“it will be the first widespread pocket desktop computer.” Er, no it won’t and never will be. It comes closer than anything previous to mobilising previously deskbound experiences, but that is only because of the UI. Others can/will/are copying the UI/touch experience just as Windows did to Mac, and will do so at a price point less than half that of the iPhone.

Those devices that follow will be the widespread pocket computers. The eePC’s of the mobile world. £100 (£150 tops) to buy, on any network.

They will be out before the end of this year.

The iPhone will remain in its iNiche, unless the fundamental offer dynamics change.

All this said, I’ll be fronting ca£h for SDK apps for my iPhone. I already have a wish list. I’m sold on it. But just like Ewan, I don’t expect it to sell millions on the back of some cool apps. Most normobs only care about voice/text, maybe the odd Google. iPhone is still niche.

/m

Remember, compared to what we have available to us in the States, the iPhone does show extremely well.

Once again, though, the price tag might just be Jobs’ plan, and has been all along. Keep it elite and you never have to fight head to head with new offerings like Android.

“The iPhone will remain in its iNiche”

I’m absolutely baffled by you guys’ saying that the iPhone will never reach the masses, has a niche, etc. Maybe this is a U.K. perspective?

Here in the U.S., the iPhone is a HUGE breakout success. In 6 months, it’s become the #2 bestselling smartphone, bypassing all Windows Mobile devices, all Palm and Treo devices, and trailing only the BlackBerry. They are, in fact, on track to sell 10 million of these in the first year. That would make the iPhone more successful than even the iPod!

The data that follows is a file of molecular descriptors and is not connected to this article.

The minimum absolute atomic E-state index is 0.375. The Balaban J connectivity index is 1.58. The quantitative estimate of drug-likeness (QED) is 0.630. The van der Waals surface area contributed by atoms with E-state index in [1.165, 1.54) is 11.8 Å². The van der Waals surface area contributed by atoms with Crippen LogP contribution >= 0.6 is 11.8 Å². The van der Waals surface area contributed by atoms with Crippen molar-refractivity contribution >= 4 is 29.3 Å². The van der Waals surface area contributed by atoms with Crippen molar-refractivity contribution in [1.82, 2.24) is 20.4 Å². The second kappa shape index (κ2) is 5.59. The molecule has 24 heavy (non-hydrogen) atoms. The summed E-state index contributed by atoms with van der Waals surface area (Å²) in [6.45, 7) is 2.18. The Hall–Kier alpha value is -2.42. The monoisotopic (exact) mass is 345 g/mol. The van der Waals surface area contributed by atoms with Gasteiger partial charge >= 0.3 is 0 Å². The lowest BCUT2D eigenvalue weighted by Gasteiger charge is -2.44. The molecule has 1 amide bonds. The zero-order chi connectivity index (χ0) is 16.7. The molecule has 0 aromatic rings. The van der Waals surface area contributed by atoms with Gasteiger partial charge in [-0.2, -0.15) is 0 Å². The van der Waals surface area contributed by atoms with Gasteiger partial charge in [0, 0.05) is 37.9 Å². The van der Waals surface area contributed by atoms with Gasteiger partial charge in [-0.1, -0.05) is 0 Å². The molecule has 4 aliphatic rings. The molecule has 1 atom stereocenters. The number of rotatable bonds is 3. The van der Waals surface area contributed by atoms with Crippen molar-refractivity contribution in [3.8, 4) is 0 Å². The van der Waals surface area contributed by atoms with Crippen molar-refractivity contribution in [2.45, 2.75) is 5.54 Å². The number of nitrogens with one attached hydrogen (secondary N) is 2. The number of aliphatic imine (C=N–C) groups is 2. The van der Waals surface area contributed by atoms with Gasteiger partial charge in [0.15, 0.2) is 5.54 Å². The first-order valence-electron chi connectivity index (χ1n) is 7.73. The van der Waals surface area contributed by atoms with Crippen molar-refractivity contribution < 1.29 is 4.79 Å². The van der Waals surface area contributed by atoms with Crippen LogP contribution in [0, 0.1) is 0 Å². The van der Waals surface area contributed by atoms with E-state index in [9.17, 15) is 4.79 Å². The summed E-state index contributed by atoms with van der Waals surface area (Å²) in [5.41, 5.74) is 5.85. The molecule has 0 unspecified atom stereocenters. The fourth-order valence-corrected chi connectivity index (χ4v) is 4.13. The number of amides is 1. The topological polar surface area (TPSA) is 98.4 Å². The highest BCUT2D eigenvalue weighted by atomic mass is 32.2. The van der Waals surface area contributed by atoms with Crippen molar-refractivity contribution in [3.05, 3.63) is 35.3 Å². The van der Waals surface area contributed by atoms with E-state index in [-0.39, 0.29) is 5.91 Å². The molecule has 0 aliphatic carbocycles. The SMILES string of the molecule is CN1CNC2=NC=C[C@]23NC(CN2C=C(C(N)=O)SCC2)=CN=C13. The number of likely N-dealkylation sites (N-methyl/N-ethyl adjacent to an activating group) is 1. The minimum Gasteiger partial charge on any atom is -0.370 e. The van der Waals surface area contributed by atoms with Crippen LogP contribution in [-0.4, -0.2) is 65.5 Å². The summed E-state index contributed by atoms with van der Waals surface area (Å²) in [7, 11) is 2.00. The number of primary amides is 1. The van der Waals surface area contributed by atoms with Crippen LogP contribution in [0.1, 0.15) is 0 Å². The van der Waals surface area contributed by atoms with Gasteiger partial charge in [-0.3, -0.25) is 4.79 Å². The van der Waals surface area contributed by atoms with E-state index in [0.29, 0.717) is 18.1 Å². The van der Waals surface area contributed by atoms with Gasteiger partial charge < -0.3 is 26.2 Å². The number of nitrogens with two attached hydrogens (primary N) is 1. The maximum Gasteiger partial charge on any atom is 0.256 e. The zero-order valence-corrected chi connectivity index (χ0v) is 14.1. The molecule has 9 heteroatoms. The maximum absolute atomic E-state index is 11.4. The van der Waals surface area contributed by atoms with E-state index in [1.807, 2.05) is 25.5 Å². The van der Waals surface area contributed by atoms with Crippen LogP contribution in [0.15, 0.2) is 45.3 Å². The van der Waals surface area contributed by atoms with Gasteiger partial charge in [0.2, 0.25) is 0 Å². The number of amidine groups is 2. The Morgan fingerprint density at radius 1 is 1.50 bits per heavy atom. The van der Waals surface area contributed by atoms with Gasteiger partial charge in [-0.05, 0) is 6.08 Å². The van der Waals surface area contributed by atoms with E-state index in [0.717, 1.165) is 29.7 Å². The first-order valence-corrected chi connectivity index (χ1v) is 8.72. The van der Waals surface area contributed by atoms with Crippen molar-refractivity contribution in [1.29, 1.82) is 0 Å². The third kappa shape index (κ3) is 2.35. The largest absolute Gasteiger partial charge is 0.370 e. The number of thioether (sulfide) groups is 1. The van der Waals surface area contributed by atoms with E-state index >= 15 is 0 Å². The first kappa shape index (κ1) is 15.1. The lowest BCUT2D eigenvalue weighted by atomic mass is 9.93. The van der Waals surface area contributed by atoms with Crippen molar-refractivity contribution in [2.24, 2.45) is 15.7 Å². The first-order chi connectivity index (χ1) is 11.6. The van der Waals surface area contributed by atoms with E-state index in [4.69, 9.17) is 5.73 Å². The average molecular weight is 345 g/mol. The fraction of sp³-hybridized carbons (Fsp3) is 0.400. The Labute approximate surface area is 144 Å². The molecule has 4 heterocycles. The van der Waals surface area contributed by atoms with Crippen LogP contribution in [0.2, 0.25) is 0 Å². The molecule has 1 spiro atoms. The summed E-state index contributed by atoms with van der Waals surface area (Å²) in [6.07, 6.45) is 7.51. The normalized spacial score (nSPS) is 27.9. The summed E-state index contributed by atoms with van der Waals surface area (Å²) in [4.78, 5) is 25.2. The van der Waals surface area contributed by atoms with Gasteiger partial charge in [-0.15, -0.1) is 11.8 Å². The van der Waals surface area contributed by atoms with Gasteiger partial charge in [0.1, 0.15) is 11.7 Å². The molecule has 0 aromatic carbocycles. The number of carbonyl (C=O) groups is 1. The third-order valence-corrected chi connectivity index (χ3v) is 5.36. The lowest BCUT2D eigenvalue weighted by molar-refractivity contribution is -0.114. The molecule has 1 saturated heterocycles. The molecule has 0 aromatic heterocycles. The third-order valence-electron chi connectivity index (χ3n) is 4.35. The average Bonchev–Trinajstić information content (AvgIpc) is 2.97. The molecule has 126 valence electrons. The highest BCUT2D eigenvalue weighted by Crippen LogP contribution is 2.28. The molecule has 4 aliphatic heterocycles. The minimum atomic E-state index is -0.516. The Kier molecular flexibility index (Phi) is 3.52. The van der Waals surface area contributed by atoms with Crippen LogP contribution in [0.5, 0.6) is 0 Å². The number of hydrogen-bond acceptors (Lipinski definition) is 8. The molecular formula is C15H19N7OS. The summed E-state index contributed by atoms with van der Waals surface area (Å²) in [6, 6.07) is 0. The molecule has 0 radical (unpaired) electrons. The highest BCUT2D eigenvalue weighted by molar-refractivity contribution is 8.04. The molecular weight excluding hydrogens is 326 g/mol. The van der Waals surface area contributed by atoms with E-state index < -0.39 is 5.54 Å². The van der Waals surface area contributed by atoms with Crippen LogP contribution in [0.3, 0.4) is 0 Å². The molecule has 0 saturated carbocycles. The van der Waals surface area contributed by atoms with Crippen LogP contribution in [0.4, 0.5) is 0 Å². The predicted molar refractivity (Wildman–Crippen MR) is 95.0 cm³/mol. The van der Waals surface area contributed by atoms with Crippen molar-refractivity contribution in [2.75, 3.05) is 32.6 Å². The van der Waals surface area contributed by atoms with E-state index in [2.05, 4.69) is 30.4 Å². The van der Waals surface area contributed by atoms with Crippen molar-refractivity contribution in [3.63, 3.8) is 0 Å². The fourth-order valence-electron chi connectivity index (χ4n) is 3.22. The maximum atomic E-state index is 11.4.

All I can guess is that the terms and prices are more onerous on the U.K., where it seems you guys are based, than here in the U.S. Because here in this much larger market, the iPhone’s “niche” is about the size of the Atlantic.

–Pogue

I think our mistake — or my mistake, David, was to assume that the iPhone was intended as a rival to handsets such as RAZRs, Sony Ericssons (and Nokias, here in Europe). That was my critical error.

In the States, you *have* to define the iPhone’s success by comparing it within the (previously absolutely dire) smartphone category. Then it looks successful.

Place it next to the real handsets that the normobs (“normal mobile users”) are buying — the piece of shit devices that do nothing but call and text — and the iPhone is nowhere. A glint in the milkman’s eye. My issue was thinking, assuming, that Apple intended wiping out the vast majority of offerings from existing handset manufacturers. At the price point, it doesn’t. Too many people are walking into their operator stores in America and grabbing the cheapest piece of rubbish. I was mistakenly hoping to see an iPhone in every hand soon. What that would have done for the mobile industry… geez… it would have been phenomenal. Such a shame.

But I’ve reset my expectations, alas!

Add bluetooth keyboard support to the iPhone, and I think it become more compelling for those longer emails, blog postings, general word processing. It /does/ have a beautiful screen and UI.